When I was a child I loved a folktale about a teacher who at the end of his career sets his students a contest. Each of them is given a purse and instructed to fill a room. The winner will be the one who fills it most wisely. One student filled the room with food, another with books; each fills his room differently and, to each the teacher gives the same judgment: "You have done well but you might have done better." The last student, to fill his room, bought only a simple lamp. He filled the room with light. He wins the contest.
Somehow, out of all my grandfather's things, which by the end of his life were not many, I've fallen heir to two: his Christian Prayer book and his lamp. It is a wonderful scarred vintage goose-neck lamp. When it fills the room with light, it is the light of another time, his lifetime. It's the same light that meant his waking presence when he was still with us.
I have my own Christian Prayer book. It was one of my three most precious Confirmation gifts -- aside from the gift of the Sacrament itself. I store it now in a protective leather case. It goes with me when I need to pray on the road. But it is not always nearby when I'm praying, as I usually do, in my room. So I pick up Tetukas's book. There's a little indentation on the first page where he once paper-clipped a key to the abbreviations used in the guide booklet. I showed my mother that one time before it was removed (by a little one, I suspect) and she teared up. It was so characteristic of his meticulous habits.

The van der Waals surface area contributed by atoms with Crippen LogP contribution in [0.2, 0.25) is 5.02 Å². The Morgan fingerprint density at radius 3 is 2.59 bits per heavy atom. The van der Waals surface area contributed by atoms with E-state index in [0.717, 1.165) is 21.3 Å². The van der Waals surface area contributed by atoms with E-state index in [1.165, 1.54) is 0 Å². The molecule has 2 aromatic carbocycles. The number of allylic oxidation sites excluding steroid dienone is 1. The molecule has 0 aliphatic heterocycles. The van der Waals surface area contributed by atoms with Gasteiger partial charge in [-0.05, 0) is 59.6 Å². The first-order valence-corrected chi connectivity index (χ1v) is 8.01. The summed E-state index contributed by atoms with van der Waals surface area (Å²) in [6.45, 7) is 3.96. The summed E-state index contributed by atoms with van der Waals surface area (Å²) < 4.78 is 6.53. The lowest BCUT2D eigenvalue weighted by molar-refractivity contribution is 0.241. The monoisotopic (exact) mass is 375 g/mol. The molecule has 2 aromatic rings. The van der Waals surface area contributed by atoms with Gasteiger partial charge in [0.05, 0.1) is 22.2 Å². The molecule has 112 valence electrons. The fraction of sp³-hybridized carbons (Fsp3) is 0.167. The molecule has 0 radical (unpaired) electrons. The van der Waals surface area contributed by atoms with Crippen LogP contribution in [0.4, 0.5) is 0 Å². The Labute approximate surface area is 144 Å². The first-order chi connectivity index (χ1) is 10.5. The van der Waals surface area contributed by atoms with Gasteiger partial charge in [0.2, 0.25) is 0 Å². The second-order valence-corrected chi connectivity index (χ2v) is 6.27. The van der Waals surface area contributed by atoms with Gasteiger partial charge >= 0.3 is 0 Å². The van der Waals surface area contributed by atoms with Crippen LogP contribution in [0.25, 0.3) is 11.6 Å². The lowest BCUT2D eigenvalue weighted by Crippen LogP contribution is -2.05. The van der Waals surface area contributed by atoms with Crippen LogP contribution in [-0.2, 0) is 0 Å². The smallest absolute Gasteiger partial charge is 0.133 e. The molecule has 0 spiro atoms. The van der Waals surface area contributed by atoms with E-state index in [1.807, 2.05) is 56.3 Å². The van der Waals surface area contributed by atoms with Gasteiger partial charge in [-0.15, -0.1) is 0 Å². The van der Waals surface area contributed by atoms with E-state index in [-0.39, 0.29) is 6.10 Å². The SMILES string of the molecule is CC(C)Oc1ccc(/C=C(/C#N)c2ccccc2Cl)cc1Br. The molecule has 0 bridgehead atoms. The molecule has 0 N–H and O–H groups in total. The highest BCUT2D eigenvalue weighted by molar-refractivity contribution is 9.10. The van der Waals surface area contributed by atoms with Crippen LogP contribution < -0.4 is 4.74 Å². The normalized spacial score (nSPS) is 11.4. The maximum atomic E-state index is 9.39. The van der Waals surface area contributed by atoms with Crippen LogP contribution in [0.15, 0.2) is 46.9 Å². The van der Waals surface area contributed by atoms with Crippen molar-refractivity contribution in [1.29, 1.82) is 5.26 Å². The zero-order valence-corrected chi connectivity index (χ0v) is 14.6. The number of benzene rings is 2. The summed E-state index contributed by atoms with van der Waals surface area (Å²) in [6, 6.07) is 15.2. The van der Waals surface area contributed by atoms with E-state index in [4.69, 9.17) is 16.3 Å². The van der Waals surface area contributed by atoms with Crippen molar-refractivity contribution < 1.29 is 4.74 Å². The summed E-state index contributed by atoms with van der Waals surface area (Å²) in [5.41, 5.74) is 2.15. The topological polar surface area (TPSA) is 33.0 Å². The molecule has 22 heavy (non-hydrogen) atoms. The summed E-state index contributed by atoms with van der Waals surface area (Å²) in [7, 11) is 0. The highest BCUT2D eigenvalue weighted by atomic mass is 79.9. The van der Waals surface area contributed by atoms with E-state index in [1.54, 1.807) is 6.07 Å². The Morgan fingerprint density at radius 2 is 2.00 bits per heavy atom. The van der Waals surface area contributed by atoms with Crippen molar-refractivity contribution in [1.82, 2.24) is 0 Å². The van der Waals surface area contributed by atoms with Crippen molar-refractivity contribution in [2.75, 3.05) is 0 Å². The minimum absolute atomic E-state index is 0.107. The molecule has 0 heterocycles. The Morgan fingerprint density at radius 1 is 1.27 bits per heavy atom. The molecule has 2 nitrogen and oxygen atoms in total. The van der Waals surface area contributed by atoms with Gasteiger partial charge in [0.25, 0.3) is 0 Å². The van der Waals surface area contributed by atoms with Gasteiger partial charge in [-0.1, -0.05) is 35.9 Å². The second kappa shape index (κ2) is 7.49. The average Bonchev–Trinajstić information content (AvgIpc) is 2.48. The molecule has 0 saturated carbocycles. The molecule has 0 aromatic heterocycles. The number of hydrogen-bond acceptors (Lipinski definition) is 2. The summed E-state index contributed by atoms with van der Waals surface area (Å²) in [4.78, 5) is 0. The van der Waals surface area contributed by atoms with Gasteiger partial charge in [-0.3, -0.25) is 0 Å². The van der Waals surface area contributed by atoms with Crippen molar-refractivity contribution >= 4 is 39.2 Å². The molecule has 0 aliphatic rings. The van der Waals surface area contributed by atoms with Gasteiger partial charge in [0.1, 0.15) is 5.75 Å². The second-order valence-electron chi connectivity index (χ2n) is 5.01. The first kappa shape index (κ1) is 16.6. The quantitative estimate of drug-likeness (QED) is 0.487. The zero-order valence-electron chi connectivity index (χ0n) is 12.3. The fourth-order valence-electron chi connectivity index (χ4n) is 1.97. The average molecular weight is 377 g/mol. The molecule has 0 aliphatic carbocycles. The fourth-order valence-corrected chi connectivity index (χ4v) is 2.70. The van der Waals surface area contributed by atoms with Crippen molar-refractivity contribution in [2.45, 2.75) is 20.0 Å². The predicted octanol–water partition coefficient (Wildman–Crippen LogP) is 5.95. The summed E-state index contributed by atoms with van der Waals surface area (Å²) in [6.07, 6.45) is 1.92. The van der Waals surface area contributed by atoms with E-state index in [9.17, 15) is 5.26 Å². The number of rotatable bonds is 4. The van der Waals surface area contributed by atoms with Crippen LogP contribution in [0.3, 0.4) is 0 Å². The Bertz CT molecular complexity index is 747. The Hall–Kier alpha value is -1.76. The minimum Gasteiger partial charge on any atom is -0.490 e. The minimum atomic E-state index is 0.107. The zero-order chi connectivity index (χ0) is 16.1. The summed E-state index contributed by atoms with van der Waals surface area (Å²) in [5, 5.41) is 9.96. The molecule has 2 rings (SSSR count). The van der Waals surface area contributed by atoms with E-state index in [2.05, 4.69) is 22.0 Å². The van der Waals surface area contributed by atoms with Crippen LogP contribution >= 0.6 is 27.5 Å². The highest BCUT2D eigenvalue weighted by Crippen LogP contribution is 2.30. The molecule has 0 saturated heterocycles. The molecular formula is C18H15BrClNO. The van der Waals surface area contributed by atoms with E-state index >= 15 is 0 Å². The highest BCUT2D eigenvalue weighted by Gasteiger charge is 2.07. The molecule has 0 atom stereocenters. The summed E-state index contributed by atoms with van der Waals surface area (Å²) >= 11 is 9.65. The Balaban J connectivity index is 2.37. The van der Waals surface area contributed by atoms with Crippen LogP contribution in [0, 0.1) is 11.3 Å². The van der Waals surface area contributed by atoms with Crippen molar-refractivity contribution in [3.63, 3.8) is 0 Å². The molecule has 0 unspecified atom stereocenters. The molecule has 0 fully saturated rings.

Those who are close to me know how the older liturgy and traditions of the Church have become the woods I wander in. The prayer book I once loved with a simple love I now see with a critical eye. The weird modern black and red illustrations cannot hold a candle to the engravings of the old breviaries. Many of the hymns are inferior, the translation of the readings often regrettable. I share my father's love for the four week Psalm cycle widely used today but, unlike him, I also yearn for the Latin. For awhile, I used the computer to pray Lauds in the pre-Vatican II form (approved for use by Pope Benedict XVI).
It will be awhile before I can afford a full Latin breviary set. There is a breath-taking suspense to watching Tridentine Mass catch on, set fire to souls in today's Church. But thinking of Tetukas's prayer book, I remember the grace with which he lived a holy life among diminished things. May his prayers help us to reclaim the good things of the Lord, the riches of His house, and to wait in patience for the full restoration He has promised. Amen.
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